Stung by persistent criticism of Hindu activists that Christian missionaries in India are pressuring and inducing poor Hindus to convert to Christianity, the Vatican threw the gauntlet at Hindus on the eve of the Diwali festival.
Cardinal Jean-Louis Tauran president of the Pontifical Council for Inter-religious Dialogue said on Monday:
Belief and freedom always go together. There can be no coercion in religion: no one can be forced to believe, neither can anyone who wishes to believe be prevented from doing so.
Although Christians account for just 2.3% of India’s population of 1.1 billion people, they’ve faced criticism for several decades from Hindus (80.5% of the population) that missionaries have engaged in converting the poor Hindus through pressure and various inducements.
SomeÂ Hindus derogatarily refer to new Christians as “rice converts” suggesting that the poor have been bribed with some rice to renounce their faith and embrace Christianity.
If Hindus can be swayed to desert their faith with a few morsels of rice, it’s a sad reflection on the failure of the Indian state to provide the most basic needs of its citizens.
Cardinal Tauran went on to add in his note to Hindus:
Allow me to reiterate the teaching of the Second Vatican Council, which is quite clear on this point: â€œIt is one of the major tenets of Catholic doctrine that manâ€™s response to God in faith must be free. Therefore no one is to be forced to embrace the faith against his own willâ€ (Declaration on Religious Freedom, Dignitatis Humanae, 10).Â
Cardinal Jean-Louis Tauran asked both Hindus and Christians not to be misled:
Our respective communities must pay urgent attention to the education of believers, who can so easily be misled by deceitful and false propaganda.
Cardinal Tauran ended his first message to Hindus since he took over as president of the Pontifical Council for Inter-religious Dialogue with Diwali greetings to Hindus.
Diwali, the festival of lights, is one of the biggest festivals for Hindus across India as well as for the Great Indian Diaspora.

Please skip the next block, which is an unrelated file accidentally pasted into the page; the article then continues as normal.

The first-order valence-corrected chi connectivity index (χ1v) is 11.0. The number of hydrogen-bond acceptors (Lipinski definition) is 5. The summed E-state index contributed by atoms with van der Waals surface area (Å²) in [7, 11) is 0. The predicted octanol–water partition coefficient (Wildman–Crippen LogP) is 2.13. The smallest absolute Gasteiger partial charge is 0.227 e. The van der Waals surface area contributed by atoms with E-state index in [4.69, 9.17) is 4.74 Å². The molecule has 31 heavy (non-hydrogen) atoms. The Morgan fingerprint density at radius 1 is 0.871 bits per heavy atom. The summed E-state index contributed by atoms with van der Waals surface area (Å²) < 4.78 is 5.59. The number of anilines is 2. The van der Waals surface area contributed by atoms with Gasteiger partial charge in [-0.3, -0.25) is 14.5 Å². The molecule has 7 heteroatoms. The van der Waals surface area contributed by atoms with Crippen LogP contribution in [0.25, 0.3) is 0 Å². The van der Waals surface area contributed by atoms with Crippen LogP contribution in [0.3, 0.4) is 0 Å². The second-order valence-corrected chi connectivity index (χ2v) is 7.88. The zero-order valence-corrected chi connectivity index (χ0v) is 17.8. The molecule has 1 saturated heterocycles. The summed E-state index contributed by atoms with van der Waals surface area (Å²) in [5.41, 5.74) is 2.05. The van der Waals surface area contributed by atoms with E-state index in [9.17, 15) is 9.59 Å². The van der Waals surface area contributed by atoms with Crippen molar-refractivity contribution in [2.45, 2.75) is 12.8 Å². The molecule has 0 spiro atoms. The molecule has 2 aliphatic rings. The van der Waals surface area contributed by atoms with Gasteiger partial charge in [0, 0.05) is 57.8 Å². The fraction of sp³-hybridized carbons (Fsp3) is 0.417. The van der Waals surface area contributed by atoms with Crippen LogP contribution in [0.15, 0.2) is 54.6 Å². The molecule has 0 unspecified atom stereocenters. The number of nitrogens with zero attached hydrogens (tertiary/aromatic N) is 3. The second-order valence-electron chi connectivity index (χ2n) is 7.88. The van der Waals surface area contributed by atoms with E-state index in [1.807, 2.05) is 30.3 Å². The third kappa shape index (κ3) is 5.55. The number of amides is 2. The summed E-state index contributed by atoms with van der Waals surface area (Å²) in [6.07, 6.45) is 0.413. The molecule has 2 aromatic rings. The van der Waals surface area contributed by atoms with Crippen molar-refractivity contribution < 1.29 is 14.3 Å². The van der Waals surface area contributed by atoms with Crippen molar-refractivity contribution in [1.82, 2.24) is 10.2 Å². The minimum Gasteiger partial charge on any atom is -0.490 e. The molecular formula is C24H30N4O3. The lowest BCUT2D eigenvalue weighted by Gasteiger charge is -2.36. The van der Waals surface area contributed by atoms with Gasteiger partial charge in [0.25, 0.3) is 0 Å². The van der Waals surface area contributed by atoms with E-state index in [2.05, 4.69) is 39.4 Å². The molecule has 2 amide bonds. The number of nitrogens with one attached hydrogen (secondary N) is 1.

Sir, this high-ground talking is allright.
Then, ask them to answer a simple question.
When pope John Paul visited India, he asked his people (read jesuit missionaries) to tell him why the christian harvest is very less in India ( meaning why there is less converts after having invested so much of money into it).
So, it is clear that they just see Indian gullible poor as numbers. They are not interested in their well being.
As for Cardinal Jean-Louis Tauran’s comment that India does not provide basic needs, I strongly object to it. We are providing whatever we can, and we will do the best for our people.
Their aggressive missionaries have changed the whole of northeast india into christian land, they are dreaming the same would happen to rest of the country, but they will never succeed in that.
In case you feel like doing some poojas for the well-being of Indians, here’s an interesting link for you.
I did not any valid comment for my comment about jesuit missonaries
What are you trying to say?
We don’t understand Tam-lish here.
I did not get any valid comment for my comment about jesuit missonaries
Now we get the point.
We believe inducing religious conversions cause friction in society. At the same time, as we’ve said in our above post: If Hindus can be swayed to desert their faith with a few morsels of rice, itâ€™s a sad reflection on the failure of the Indian state to provide the most basic needs of its citizens.